Living With Disability Teaches Me the Importance of Offering Grace to Others

In times of frustration, columnist Sean Baumstark takes a moment to reflect

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by Sean Baumstark |

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I recently returned to an old, bad habit that can take up too much of my time if I’m not careful.

I enjoy game nights with friends and family, but those nights are few and far between. So instead, I play Risk on my phone when I have some free time or need to numb out a bit. A more recent and growing interest of mine is playing with others in real time using the Risk app. Playing against other people is much different than playing against the computer.

While talking about the game with a friend, we got into some of the strategies I employ. Although every game is different, especially when playing actual people, one principle I’ve adopted is to avoid taking attacks personally. I play the classic “global domination” mode where all players work toward the same goal: capturing and retaining all territories on the game board.

One pitfall I used to struggle with was taking an attack personally and retaliating against the attacker. Unfortunately, this often weakens me and the one who attacked me, and we are among the first to be eliminated from the game.

In telling my friend, “Don’t take it personally,” I realized how effective that strategy could be in many aspects of life. From receiving a complaint at work to getting cut off on the freeway, people often act on thoughts or emotions that have nothing to do with me. I recognized this the other day, specifically regarding disability.

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The Importance of Avoiding a Negative Mindset When You Have FA

I live with Friedreich’s ataxia, so I parked in an accessible parking spot next to an accompanying curb cut in front of a Starbucks. I often park so that the hash marks are on the driver’s side, allowing me to easily maneuver my walker in and out of the back seat.

When I only have one hand free, it’s easier to control my walker by standing off to one side. Such is the case when I return to my car with precious cargo (aka a grande Nitro Cold Brew with sweet cream, add light ice).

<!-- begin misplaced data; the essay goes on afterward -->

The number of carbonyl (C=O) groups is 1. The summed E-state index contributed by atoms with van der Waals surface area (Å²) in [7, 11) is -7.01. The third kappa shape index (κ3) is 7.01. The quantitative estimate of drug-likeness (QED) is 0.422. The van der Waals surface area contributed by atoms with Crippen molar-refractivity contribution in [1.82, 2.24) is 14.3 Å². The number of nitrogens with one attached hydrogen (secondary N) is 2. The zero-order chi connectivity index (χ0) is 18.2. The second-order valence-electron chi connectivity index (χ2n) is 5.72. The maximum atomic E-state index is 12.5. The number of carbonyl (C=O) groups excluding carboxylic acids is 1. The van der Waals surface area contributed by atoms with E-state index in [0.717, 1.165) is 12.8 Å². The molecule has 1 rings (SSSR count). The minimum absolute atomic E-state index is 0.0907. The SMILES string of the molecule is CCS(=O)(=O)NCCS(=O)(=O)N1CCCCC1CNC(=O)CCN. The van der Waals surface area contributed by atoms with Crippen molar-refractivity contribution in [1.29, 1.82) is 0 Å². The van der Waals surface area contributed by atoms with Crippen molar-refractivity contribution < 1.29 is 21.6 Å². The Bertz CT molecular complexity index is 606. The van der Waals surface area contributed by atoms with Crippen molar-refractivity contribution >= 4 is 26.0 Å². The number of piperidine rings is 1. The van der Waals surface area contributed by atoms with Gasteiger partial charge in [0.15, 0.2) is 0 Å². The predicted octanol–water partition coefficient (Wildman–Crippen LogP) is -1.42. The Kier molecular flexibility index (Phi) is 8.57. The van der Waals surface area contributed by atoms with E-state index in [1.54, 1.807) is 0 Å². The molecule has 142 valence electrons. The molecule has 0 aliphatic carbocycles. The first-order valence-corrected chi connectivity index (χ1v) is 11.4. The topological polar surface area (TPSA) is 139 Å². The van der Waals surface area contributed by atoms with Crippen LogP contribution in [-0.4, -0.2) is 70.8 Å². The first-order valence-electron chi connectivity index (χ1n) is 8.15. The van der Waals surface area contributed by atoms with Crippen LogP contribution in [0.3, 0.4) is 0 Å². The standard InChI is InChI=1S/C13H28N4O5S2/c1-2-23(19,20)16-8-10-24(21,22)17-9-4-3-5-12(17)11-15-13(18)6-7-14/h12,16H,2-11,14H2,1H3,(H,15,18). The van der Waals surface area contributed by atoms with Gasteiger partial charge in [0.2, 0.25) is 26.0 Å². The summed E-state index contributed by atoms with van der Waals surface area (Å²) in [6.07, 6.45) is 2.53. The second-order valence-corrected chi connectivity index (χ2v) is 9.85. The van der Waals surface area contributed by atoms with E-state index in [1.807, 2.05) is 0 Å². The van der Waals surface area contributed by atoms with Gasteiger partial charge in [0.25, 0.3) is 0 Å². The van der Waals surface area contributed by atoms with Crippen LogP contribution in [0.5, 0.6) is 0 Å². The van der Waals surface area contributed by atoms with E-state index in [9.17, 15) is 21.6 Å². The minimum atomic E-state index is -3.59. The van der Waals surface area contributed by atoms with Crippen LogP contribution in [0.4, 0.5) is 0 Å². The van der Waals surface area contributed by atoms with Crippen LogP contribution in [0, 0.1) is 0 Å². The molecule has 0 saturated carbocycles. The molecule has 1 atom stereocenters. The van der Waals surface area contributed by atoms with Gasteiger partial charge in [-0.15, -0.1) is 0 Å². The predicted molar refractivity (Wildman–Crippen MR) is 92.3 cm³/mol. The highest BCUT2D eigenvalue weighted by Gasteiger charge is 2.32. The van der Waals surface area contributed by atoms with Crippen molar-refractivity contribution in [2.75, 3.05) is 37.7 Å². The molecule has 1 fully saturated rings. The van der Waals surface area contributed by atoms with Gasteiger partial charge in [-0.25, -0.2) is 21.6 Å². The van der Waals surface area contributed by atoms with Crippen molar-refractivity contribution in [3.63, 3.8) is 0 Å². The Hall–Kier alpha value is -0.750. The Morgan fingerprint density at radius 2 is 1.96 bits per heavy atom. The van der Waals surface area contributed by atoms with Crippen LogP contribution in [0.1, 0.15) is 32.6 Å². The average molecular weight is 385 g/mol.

My morning routine is to park my walker against my rear tire while I open the front door and set my coffee in the cup holder, thus freeing up both hands to safely load my walker. On this particular occasion, after putting my coffee in its safe zone, a car pulled up next to me in a concerning way. It narrowly missed my parked walker and came to a stop more than halfway into the hash-marked area, leaving me little room to load my walker.

Immediately, I began to feel frustrated with the driver. My walker and I were safe, but with only a few inches to spare. Still, the way the car parked rendered the hashed space useless for a wheelchair user, blocking access to the curb cut and not allowing enough space to wheel between the parked vehicles.

As the brief scene unfolded, I felt myself taking the awkward parking personally, as if the driver was sending me a message or was out to get me.

But when I noticed the driver and passenger, I realized the elderly couple probably wasn’t acting out of spite. The driver more likely struggled with vision or depth perception, and perhaps didn’t realize how close she got to me or how far out of her designated parking spot she was.

Although her age and driving abilities don’t excuse her close call or unfair parking, I quickly suppressed my frustration by not taking either of those things personally. Instead, I realized the driver just needed some grace — much like the grace I need when someone is walking behind me in a hurry and feels like I’m in their way.

I’m confident the world would be much kinder if everyone avoided taking everything personally.


Note: Friedreich’s Ataxia News is strictly a news and information website about the disease. It does not provide medical advice, diagnosis, or treatment. This content is not intended to be a substitute for professional medical advice, diagnosis, or treatment. Always seek the advice of your physician or another qualified health provider with any questions you may have regarding a medical condition. Never disregard professional medical advice or delay in seeking it because of something you have read on this website. The opinions expressed in this column are not those of Friedreich’s Ataxia News or its parent company, BioNews, and are intended to spark discussion about issues pertaining to Friedreich’s ataxia.

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